Cost of living increase will kick in during the 2019 tax year which means individuals can save more money in tax-advantaged plans prior to their retirement.
Here are some key numbers:
- Annual salary deferral limits in plans such as 401(k), 403(b), 457 and Federal Government Thrift Savings plan have increased to $19,000 from $18,500. This does not include contributions from employers such as matching contributions or profit-sharing contributions.
- The catch-up contribution amounts available for employees aged 50 and older remains unchanged at $6,000.
- The IRS section 415 limit has increased from $55,000 to $56,000. This is the total amount that can be put away in a qualified retirement plan for the benefit of an employee (sum of employee contributions and employer contributions)
- IRA and ROTH IRA annual contribution limits have increased to $6,000 up from $5,500.
Catch-up contribution strategy
Many employees that are 50 and older have most of their assets in pre-tax assets within their 401(k) plans which means that when they make withdrawals in retirement, they will be taxable. In order to build up the "tax-free" bucket of money they should consider designating their catch-up contributions as ROTH if their plans allow it (majority of plans now offer this). This way they can keep the same annual tax deduction from pre-tax deferrals.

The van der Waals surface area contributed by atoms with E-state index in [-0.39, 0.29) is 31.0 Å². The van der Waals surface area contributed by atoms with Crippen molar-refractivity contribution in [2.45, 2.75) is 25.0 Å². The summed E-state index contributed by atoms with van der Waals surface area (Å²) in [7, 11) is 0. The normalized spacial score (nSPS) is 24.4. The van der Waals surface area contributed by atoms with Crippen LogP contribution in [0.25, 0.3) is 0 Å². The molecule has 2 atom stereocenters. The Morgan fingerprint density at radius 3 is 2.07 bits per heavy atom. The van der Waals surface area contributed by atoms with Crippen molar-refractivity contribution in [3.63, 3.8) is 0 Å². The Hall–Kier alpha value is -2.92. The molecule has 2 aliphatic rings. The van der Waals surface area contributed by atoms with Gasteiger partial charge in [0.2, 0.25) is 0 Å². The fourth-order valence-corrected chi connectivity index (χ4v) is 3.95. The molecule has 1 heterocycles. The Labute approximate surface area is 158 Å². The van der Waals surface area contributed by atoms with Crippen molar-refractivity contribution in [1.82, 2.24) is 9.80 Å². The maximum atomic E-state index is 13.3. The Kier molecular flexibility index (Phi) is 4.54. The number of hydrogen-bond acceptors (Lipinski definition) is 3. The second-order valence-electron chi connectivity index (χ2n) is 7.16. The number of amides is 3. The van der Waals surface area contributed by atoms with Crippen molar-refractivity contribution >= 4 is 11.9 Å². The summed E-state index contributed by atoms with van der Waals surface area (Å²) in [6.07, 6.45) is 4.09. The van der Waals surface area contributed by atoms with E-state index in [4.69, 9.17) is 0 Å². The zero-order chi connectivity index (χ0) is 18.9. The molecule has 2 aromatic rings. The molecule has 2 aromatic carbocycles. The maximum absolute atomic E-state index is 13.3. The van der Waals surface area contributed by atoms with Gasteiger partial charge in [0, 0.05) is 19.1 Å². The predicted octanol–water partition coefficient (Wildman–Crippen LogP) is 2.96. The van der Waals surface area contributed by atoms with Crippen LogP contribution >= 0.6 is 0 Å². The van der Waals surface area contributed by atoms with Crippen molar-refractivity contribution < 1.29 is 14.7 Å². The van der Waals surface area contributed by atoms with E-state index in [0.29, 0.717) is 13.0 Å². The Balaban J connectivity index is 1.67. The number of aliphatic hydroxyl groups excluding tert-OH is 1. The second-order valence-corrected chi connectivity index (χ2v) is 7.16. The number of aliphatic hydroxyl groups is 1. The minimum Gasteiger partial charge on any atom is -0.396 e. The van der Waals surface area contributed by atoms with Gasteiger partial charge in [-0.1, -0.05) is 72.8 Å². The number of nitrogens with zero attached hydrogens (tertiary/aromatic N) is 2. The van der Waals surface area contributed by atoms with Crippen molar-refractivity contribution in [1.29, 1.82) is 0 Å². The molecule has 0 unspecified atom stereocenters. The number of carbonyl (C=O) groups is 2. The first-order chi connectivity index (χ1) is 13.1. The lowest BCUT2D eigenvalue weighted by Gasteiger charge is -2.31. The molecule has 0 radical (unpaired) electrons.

What difference does the extra contributions make?
If you add an additional $6,000/year from age 50 to 65 earning on average 7% per year you will have an extra $150,774 in their retirement coffers. It's never too late!
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